NNinety kilometers north of Berlin, near Fürstenberg an der Havel, lies the Schwedtsee, and it almost looks like an idyll in the memories of those who experienced it as children during the “Third Reich” – albeit occasionally interrupted by ” Dog barking “and” afterwards strange sounds “from the other bank, which sounded” like screams “. “They are getting shaft now,” the children of Fürstenberg suspected at such a moment.

Even children of women who worked as guards in the Ravensbrück concentration camp built in 1939 think of the lake as a pretty playground. Life at this place of torture and murder had a lovely side for the SS personnel, who were housed in little houses. “We have to take note of this,” says Insa Eschebach, head of the Ravensbrück Memorial and Memorial, in the film “The Overseer”, shot by Gerburg Rohde-Dahl and Wladek Jurkow. Insa Eschebach, who is retiring at the end of this month, adds that women like the supervisor Johanna Langefeld, of whom the documentary tells, were convinced that they were doing “the right thing”.

She was never tried

Johanna Langefeld’s case is exceptional. Their work in Nazi concentration camps began in 1938 at Lichtenburg Castle in Saxony, whose prisoners came to Ravensbrück in 1939. In 1942 she was sent to the Auschwitz extermination camp for a few months before returning to Ravensbrück. Unlike Maria Mandl, who, like Langefeld, was in Lichtenburg and in the Ravensbrück women’s camp and then moved to Auschwitz-Birkenau as her successor, Langefeld was never convicted of a crime by a court and least of all – like “the beast” Mandl after the Krakauer Auschwitz trial – hanged.

Rather, Johanna Langefeld was removed from her post in 1943 and arrested by the Nazi regime, then suddenly released, only to be arrested again in Munich by the Americans who delivered her to Poland after the end of the war. And there she fled from the prison in Krakow on Christmas 1946, thanks to the support of some former prisoners in a top-secret aid operation. She did not return to the Federal Republic until 1957; she died in Augsburg in 1974, never affected by the German judiciary.

Historians such as Johannes Schwartz emphasize in the documentation, which is backed up with many silent recordings of the Ravensbrück memorial, and also identifies the difficulties in researching what formative role the supervisor Johanna Langefeld had in the camps and that she was involved in the crimes. The activities of the convinced National Socialist and anti-Semite Langefeld, who volunteered for service in women’s camps, are in no way downplayed. She also beat prisoners, she too, who is said to have been “disturbed” by the gassings during her time in Auschwitz, made selections that meant the gas chamber for the women concerned.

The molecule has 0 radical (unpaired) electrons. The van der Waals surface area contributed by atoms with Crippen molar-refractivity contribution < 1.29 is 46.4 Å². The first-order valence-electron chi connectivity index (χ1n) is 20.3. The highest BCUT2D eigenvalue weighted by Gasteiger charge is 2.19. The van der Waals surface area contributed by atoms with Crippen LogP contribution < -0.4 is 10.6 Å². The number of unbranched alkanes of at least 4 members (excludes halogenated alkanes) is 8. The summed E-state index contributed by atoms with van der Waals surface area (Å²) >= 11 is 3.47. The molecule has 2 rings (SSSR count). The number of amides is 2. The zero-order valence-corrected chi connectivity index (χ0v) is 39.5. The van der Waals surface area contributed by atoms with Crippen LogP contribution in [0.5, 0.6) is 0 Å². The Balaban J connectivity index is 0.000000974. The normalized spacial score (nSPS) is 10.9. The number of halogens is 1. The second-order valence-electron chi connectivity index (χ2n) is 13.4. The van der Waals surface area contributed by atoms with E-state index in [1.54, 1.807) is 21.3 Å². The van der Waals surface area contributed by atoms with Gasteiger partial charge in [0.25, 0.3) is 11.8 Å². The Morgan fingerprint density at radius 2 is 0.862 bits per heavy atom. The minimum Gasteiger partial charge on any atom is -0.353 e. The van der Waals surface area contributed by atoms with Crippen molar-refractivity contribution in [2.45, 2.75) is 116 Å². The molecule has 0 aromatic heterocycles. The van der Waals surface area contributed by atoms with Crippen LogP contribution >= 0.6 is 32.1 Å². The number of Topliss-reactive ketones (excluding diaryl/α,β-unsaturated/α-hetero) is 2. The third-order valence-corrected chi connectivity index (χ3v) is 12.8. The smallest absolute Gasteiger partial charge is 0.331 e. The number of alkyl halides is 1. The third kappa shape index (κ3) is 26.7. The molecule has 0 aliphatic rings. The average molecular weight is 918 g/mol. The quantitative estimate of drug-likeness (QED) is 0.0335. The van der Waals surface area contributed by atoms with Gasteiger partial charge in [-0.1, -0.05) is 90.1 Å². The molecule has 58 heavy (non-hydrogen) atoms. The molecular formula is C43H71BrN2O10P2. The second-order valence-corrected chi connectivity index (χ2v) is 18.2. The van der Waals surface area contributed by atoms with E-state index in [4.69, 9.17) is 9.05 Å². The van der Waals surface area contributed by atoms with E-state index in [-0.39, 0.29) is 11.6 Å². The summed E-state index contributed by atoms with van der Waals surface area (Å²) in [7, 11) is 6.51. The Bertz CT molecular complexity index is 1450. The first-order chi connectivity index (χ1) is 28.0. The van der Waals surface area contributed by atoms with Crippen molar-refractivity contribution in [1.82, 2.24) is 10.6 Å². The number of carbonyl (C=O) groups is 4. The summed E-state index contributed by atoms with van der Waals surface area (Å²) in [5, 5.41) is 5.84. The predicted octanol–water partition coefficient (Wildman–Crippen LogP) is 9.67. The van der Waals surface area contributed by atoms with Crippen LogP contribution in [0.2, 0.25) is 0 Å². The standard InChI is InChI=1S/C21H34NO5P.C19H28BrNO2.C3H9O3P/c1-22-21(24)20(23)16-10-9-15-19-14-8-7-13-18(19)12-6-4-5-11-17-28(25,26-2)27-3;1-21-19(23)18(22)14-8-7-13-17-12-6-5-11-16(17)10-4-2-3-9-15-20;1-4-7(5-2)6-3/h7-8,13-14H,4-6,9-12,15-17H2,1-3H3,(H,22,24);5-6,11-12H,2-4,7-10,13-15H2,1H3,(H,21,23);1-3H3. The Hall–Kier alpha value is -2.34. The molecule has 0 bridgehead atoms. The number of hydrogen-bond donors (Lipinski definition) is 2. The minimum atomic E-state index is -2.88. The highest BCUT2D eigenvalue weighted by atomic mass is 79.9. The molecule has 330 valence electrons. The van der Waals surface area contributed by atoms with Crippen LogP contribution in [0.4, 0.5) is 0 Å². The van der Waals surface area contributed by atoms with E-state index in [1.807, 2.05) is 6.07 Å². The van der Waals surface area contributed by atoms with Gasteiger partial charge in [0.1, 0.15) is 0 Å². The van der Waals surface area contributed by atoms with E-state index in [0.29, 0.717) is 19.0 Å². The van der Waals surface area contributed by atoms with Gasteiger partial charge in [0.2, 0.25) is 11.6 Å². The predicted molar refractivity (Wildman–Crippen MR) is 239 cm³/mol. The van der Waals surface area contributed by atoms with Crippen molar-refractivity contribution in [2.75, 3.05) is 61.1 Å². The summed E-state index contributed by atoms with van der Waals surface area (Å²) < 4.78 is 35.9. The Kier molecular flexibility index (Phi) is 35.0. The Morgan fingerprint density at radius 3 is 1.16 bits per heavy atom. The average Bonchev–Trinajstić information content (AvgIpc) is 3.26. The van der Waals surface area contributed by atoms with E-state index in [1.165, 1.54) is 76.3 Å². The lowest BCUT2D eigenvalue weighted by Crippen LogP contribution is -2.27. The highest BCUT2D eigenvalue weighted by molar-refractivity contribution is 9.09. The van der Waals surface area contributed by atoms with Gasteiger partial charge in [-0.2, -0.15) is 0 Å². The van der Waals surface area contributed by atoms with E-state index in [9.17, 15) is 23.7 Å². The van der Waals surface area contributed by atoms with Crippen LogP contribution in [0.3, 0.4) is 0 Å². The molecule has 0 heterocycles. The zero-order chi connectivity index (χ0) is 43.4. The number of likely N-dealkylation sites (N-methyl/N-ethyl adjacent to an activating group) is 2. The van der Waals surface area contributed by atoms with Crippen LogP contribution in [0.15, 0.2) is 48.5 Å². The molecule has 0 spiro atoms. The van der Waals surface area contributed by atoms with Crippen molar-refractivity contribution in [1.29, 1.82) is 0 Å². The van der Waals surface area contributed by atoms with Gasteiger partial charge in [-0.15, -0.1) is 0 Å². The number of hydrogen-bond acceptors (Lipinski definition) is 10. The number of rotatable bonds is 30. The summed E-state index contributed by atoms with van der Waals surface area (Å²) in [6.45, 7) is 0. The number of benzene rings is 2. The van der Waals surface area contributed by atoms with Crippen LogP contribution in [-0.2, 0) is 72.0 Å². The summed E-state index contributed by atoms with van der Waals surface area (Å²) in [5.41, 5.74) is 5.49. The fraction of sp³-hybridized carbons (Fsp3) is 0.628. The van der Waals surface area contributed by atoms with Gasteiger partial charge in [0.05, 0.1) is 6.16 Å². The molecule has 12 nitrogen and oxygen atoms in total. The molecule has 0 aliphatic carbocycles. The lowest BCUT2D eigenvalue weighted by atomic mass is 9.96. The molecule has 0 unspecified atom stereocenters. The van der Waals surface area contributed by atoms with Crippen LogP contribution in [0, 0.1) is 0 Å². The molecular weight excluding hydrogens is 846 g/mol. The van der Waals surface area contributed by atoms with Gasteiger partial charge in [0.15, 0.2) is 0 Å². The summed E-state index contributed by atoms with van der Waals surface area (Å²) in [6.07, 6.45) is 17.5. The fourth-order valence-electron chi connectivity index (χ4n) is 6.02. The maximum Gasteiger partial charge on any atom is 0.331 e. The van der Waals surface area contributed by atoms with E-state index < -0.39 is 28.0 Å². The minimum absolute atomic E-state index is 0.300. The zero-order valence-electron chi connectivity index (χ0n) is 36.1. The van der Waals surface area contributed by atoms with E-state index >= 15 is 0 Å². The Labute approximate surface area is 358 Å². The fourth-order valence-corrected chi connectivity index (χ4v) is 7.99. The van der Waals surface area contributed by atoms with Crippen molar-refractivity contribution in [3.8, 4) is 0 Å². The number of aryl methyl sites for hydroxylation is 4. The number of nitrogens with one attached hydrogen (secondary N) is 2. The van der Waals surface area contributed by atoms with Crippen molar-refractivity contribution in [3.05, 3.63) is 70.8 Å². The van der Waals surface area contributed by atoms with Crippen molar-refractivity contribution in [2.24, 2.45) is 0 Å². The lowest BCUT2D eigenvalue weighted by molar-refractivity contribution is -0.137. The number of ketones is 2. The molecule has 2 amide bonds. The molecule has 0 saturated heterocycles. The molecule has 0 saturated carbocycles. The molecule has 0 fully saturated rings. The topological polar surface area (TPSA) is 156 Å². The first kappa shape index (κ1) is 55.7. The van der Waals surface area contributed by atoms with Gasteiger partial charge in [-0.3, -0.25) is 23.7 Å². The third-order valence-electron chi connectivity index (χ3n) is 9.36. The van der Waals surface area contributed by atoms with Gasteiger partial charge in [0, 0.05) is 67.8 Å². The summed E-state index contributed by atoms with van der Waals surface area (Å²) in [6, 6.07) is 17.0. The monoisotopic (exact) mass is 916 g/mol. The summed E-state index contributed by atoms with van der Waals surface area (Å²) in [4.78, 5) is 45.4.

At the same time, the film is fascinated by the fact that Johanna Langefeld is said to have helped individual prisoners, especially from some survivors who are trying to get a differentiated picture based on their positive experiences with Langefeld. “In the position she had in the camp, she was probably doing bad things,” says Polish Joanna Penson. “We just had to distinguish between bad and bad in the warehouse. And as far as commanders and guards were concerned, there were the worst, the worse, and the sadists, the worst. ”In any case, she later had no doubt that“ we should stand up for her, because even if she did only a little bit of good she was so different from everyone else. ”After Langefeld was imprisoned in Krakow, Penson campaigned for her with a“ letter of defense ”that described Langefeld’s rescue of a girl, who was pursued as an eyewitness. Penson wanted to prevent the death penalty expected for Langefeld in a trial.

The film author Gerburg Rohde-Dahl, born in 1938, is so pondered in this conversation that Joanna Penson adds a “Do you understand me?” Rohde-Dahl nods politely, but her quiet yes is a very thoughtful one, followed by a pause. What is heard is as difficult to classify as it is difficult to understand when the child reports to a supervisor about childhood in a concentration camp. (In their long-term research, the authors did not find Langefeld’s son, but the daughter of a friend of mine who also lived on the site.)

After all: After the war, Langefeld confided to her prisoner secretary Margarete Buber-Neumann, who told about a reunion with Johanna Langefeld in her book “The Extinguished Flame” published in 1976, that she preferred to “at least for two years” Jail would have come “to pay for all past crimes.” However, Langefeld did not face the investigation authorities after moving from Poland to Germany in 1957 and instead worked very withdrawn as a seller.

The Overseer – The Johanna Langefeld Case runs at 10:45 p.m. in the first. From 8 August, the Ravensbrück memorial shows an exhibition about the guards at the camp, which also wants to put the fascination of the figure of the “SS guard” in popular culture up for discussion.

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